NORA provides a time frame for the construction professional to respond after being served the written notice of claim, and for the claimant to reply depending on the construction professional’s response. Under NORA, the construction professional must respond to the claimant within twenty-one (21) days. I.C. § 6-2503(2). If the construction professional does not respond or disputes the claim, then the claimant may file suit. I.C. § 6-2503(3)(a). However, if the construction professional does respond, their response must be in writing and either propose to inspect the residence, offer to settle without inspection, or state that the builder disputes the claim. I.C. § 6-2503(2).
If the construction professional disputes the claim, then the homeowner may sue immediately. I.C. § 6-2503(3). If the construction professional offers to remedy the defect or inspect the residence, then the homeowner may decide to sue or to accept the construction professional’s offer. I.C. § 6-2503(3)-(4). The homeowner must send their decision to the construction professional in writing within thirty (30) days. However, if the construction professional does not receive a response within thirty (30) days, they may treat their offer as rejected. I.C. § 6-2503(3)(b).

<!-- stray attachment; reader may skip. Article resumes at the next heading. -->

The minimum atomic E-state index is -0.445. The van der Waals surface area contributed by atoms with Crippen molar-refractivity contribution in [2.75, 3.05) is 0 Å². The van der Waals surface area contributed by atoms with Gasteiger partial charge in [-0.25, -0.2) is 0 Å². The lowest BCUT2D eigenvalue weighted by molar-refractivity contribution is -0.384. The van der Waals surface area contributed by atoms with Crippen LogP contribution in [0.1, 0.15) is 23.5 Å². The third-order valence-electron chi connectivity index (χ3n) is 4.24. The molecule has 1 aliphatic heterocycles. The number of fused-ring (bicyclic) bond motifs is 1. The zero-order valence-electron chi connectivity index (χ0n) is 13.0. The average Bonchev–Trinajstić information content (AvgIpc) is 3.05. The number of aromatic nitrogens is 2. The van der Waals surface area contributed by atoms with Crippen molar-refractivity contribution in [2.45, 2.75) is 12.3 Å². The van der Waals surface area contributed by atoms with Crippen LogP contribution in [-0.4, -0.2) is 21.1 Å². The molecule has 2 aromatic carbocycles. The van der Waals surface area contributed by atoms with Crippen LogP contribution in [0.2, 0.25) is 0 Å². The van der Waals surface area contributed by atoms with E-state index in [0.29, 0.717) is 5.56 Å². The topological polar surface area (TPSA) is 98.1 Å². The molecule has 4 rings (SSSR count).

If the construction professional is permitted to inspect the home, then they must, within fourteen (14) days of the inspection, send a written offer to fix the defect, send a written offer to settle the claim by paying money, or send a written statement that the professional will not do any more to fix the defect. I.C. § 6-2503(4)(b). If the homeowner lets the construction professional attempt to remedy the construction defect, then they must allow the construction professional and its contractors or other agents reasonable access to the residence. I.C. § 6-2503(4)(a). After a construction professional inspects the defect, the homeowner can accept or reject the construction professional’s offer to remedy the defect. I.C. § 6-2503(4)(b). But a rejection may limit the damages the homeowner can recover. I.C. § 6-2504(3).